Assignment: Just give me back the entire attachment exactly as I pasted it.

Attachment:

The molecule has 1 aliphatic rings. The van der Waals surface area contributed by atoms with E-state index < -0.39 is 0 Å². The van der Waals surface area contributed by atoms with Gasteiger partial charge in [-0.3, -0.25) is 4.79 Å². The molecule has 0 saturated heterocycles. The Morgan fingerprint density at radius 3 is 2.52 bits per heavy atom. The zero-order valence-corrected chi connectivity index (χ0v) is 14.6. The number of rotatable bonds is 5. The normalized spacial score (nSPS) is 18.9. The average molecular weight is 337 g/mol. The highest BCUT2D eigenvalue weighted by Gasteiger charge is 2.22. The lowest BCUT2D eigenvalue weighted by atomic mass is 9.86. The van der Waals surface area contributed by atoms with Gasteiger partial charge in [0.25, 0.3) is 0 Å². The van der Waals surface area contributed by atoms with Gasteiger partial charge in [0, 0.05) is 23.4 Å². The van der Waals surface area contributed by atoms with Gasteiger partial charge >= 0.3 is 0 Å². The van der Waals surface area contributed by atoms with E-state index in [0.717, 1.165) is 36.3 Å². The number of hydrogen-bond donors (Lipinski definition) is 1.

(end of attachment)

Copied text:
The molecule has 1 aliphatic rings. The van der Waals surface area contributed by atoms with E-state index < -0.39 is 0 Å². The van der Waals surface area contributed by atoms with Gasteiger partial charge in [-0.3, -0.25) is 4.79 Å². The molecule has 0 saturated heterocycles. The Morgan fingerprint density at radius 3 is 2.52 bits per heavy atom. The zero-order valence-corrected chi connectivity index (χ0v) is 14.6. The number of rotatable bonds is 5. The normalized spacial score (nSPS) is 18.9. The average molecular weight is 337 g/mol. The highest BCUT2D eigenvalue weighted by Gasteiger charge is 2.22. The lowest BCUT2D eigenvalue weighted by atomic mass is 9.86. The van der Waals surface area contributed by atoms with Gasteiger partial charge in [0.25, 0.3) is 0 Å². The van der Waals surface area contributed by atoms with Gasteiger partial charge in [0, 0.05) is 23.4 Å². The van der Waals surface area contributed by atoms with Gasteiger partial charge >= 0.3 is 0 Å². The van der Waals surface area contributed by atoms with E-state index in [0.717, 1.165) is 36.3 Å². The number of hydrogen-bond donors (Lipinski definition) is 1.